Pro Tools DAE errors 9128 and 6101

Posted by admin on Feb 17, 2011 in Uncategorized |

I gotta say that this is why Pro Tools is the industry standard and why their customer support is world class. Please remember that I have no formal relationship with Pro Tools and I am writing this post SOLELY as a happy customer.

I was experiencing these awful clicks and pops during both playback and recording. The clicks and pops were so bad that my sound recording was basically useless. After reading some posts online, I went to the “Setup” menu and selected “Playback Engine.” For some reason, I had checked the box next to “Host Engine.” After unchecking the box, the screen looked like this:

The clicks and pops went away, but I encountered a 9128 error which had to do with CPU issues. I know this had to do with having multiple apps open, but I wanted to stress the system. Since I often do live streaming of bands, I also need to be able to keep a browser open so I can make sure that the stream is being picked up by the web. I also need to have my email easily accessible if the band’s management or label needs to contact me (I have a NO CELL PHONE rule when I record as it gets picked up my my mics). As such, I wanted to see how many apps I could keep open before I got the error message. In total, (you can see this in the app dock below) I had Mail, Chrome browser, Preview, iMovie, Skype, and of course Pro Tools 9 running at the same time. Obviously, this is excessive (particularly Skype), but it was a good test. The error message looked like this:

I also ran into several 6101 errors as well which was an indication that Pro Tools is having difficulty reading from the hard drive fast enough. I momentarily solved this problem by setting the DAE Playback Buffer to Level 4. The latency would cause such a delay that a live band would not be able to record and monitor their playing – obviously, this was not a long-term solution. Every time I set the buffer back to the Level 2 default, the 6101 error would pop up.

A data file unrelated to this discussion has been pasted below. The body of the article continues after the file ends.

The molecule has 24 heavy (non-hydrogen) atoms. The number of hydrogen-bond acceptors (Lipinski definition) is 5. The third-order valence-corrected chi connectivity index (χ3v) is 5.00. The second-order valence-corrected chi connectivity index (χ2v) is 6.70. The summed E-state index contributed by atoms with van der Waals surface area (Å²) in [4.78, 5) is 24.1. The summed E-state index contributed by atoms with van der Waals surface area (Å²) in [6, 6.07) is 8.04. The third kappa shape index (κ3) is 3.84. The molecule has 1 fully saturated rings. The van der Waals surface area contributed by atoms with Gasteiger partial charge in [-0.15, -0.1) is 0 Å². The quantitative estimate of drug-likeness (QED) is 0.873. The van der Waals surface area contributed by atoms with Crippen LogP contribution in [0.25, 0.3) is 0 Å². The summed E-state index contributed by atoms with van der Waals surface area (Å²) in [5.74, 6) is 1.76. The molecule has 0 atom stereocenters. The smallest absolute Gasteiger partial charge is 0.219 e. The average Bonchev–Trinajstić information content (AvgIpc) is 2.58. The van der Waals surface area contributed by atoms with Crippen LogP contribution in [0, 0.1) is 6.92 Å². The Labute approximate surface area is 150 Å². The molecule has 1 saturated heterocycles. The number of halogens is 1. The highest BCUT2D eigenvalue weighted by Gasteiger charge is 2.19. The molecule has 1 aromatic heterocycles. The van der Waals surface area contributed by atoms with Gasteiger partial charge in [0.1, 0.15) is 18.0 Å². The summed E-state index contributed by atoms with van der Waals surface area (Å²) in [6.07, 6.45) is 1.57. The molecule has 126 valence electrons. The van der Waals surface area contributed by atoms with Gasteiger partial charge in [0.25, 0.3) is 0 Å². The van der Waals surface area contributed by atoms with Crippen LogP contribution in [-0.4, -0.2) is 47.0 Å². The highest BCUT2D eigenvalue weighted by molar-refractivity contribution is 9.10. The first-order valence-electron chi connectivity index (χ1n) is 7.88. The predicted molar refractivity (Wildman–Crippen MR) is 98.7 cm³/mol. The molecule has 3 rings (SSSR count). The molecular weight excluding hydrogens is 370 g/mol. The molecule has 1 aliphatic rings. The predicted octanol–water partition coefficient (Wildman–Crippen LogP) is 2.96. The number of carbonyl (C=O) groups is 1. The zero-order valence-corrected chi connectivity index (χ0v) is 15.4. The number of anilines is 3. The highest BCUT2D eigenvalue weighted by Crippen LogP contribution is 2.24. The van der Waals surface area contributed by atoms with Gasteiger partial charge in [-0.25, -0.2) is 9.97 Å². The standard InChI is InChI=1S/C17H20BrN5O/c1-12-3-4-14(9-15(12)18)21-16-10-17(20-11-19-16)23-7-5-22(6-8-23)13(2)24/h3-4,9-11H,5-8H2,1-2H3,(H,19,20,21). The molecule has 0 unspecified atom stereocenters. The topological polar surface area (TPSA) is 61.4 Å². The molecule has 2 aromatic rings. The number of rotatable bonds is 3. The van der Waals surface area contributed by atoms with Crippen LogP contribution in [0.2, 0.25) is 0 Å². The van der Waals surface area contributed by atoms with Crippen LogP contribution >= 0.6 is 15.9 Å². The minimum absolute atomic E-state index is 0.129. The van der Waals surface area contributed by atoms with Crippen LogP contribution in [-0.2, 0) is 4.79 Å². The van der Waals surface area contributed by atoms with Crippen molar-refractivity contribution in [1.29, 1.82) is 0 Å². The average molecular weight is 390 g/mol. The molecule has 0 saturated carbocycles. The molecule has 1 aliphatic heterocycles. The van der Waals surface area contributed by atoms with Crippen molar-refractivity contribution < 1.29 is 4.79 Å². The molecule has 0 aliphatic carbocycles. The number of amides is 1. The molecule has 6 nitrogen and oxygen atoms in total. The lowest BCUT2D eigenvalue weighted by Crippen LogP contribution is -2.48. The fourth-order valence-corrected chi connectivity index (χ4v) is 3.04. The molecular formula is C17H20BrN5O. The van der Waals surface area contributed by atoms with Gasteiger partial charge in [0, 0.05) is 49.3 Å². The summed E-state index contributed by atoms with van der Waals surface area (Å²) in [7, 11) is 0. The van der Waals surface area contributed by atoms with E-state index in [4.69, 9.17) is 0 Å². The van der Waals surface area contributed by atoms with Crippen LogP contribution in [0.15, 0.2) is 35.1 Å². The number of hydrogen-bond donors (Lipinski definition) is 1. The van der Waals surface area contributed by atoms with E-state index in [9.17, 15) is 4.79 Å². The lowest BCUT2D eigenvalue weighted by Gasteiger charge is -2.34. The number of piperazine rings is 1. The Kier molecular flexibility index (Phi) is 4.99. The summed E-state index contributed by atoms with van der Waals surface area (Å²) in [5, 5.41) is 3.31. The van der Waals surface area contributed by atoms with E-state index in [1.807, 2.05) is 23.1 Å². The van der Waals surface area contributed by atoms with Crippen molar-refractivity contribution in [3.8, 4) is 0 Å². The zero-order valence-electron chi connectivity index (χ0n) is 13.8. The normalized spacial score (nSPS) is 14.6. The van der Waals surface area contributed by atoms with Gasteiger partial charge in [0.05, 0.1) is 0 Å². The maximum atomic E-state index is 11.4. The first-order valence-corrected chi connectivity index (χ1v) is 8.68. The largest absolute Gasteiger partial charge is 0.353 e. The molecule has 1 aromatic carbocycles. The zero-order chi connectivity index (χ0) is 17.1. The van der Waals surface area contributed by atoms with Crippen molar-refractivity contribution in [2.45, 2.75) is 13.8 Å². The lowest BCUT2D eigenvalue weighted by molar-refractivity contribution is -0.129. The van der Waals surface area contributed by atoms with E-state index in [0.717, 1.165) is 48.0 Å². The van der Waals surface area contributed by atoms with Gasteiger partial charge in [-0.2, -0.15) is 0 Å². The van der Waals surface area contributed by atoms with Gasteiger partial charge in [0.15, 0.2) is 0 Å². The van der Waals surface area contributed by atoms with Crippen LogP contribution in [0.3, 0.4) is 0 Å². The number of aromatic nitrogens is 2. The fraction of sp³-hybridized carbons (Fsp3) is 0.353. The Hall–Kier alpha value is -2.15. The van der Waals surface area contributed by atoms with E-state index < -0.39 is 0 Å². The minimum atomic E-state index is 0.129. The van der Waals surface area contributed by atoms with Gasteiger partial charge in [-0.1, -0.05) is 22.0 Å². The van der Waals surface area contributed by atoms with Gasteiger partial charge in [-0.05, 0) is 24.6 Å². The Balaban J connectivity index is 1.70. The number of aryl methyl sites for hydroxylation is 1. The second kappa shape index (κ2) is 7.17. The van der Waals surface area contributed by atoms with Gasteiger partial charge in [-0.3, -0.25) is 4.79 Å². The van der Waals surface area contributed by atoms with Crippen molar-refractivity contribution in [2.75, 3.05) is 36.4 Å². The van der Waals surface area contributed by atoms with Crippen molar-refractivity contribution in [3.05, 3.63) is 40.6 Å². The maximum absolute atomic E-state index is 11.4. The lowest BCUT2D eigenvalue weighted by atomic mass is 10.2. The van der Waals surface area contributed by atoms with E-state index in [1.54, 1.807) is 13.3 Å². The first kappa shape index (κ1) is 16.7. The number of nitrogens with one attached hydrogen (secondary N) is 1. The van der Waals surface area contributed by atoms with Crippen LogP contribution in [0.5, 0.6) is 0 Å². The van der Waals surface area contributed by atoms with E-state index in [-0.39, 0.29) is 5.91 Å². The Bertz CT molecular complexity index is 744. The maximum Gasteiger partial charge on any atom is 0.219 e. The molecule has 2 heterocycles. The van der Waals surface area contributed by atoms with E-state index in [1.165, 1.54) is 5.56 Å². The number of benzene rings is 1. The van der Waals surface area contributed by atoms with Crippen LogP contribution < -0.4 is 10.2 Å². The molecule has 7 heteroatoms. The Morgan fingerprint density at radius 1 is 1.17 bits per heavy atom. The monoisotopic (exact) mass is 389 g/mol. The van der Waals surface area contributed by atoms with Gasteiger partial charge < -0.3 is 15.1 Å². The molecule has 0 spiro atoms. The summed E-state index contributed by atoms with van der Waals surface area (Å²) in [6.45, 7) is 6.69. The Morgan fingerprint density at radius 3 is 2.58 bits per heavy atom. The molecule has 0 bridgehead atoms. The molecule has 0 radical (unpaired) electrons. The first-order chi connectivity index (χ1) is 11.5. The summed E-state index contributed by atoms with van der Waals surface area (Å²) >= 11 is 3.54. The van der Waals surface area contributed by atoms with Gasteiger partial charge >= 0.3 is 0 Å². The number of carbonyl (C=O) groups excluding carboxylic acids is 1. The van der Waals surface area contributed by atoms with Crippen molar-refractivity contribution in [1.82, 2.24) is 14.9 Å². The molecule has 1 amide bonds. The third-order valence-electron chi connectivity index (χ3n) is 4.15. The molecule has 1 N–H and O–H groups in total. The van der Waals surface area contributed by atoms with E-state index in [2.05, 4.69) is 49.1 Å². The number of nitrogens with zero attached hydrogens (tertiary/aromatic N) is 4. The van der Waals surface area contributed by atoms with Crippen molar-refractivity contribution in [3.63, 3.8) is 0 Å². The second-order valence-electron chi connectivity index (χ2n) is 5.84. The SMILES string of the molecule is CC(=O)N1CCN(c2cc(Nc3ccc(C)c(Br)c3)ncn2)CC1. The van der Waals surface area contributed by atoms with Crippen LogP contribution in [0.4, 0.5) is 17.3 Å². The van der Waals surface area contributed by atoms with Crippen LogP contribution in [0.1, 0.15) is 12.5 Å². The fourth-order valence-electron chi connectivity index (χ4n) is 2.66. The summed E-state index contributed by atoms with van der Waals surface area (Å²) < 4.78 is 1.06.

I then threw up my hands, cried “Uncle,” and emailed support at Pro Tools. They were responsive and gave me the impression that they cared about my issues. Cameron, the support guru, diagnosed that it was likely a hardware setup issue. I use a ProFire 2626 as the IO device and an older MacBook Pro with 6GB of RAM. I’m using a GT050Q Glyph external hard drive. We tried various configurations:

1) Profire 2626 via FireWire400 ExpressCard, external drive via FW800 port on the right side of the laptop… RESULT: NO DICE
2) External drive via FW800 port on the right side of the laptop and daisy chain to FW400 port of Profire 2626… RESULT: NO DICE

We then tried:

Profire 2626 via FireWire400 port on the right side of the laptop and daisy chained external drive via the FW400 port at the back of the 2626… RESULT: YES YES YES!

It’s really weird, but sometimes these configurations make a huge difference. Interestingly, I also kept ALL of the applications open that I had previously mentioned. I was able to run an hour long recording session. I also did several mixdowns with about 11 tracks. No problems and everything ran smoothly. Hopefully, this will be useful to someone out there on the planet… or at least the one person who reads this blog (hey mom… oh yeah, but you have no idea what Pro Tools is…).

Oh, here’s the report that I got from AVID – good work guys and thanks for saving my ass! BTW – if Avid has a problem with me posting their email, I’ll gladly pull it down, but they really did a good job for me… thanks Cameron!

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